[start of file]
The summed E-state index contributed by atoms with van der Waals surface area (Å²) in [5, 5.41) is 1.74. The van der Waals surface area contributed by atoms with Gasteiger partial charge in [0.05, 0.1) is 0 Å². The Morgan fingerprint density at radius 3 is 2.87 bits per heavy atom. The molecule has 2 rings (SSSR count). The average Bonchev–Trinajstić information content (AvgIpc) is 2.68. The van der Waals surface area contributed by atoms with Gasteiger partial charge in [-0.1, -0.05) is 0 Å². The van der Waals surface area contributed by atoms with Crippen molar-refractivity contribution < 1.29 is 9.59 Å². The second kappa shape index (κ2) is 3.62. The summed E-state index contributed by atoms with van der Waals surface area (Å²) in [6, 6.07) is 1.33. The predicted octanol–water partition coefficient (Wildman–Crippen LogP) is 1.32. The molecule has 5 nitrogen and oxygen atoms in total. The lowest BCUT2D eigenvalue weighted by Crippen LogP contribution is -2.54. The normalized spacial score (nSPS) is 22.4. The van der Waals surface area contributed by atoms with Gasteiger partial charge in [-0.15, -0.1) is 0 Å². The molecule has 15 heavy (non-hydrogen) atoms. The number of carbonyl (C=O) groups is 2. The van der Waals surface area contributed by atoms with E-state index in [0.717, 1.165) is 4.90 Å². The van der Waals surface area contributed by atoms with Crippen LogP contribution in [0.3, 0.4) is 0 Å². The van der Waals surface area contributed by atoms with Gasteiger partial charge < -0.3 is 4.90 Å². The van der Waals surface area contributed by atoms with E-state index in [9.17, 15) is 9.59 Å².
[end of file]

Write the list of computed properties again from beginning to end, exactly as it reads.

The summed E-state index contributed by atoms with van der Waals surface area (Å²) in [5, 5.41) is 1.74. The van der Waals surface area contributed by atoms with Gasteiger partial charge in [0.05, 0.1) is 0 Å². The Morgan fingerprint density at radius 3 is 2.87 bits per heavy atom. The molecule has 2 rings (SSSR count). The average Bonchev–Trinajstić information content (AvgIpc) is 2.68. The van der Waals surface area contributed by atoms with Gasteiger partial charge in [-0.1, -0.05) is 0 Å². The van der Waals surface area contributed by atoms with Crippen molar-refractivity contribution < 1.29 is 9.59 Å². The second kappa shape index (κ2) is 3.62. The summed E-state index contributed by atoms with van der Waals surface area (Å²) in [6, 6.07) is 1.33. The predicted octanol–water partition coefficient (Wildman–Crippen LogP) is 1.32. The molecule has 5 nitrogen and oxygen atoms in total. The lowest BCUT2D eigenvalue weighted by Crippen LogP contribution is -2.54. The normalized spacial score (nSPS) is 22.4. The van der Waals surface area contributed by atoms with Gasteiger partial charge in [-0.15, -0.1) is 0 Å². The molecule has 15 heavy (non-hydrogen) atoms. The number of carbonyl (C=O) groups is 2. The van der Waals surface area contributed by atoms with E-state index in [0.717, 1.165) is 4.90 Å². The van der Waals surface area contributed by atoms with Crippen LogP contribution in [0.3, 0.4) is 0 Å². The van der Waals surface area contributed by atoms with Gasteiger partial charge < -0.3 is 4.90 Å². The van der Waals surface area contributed by atoms with E-state index in [9.17, 15) is 9.59 Å².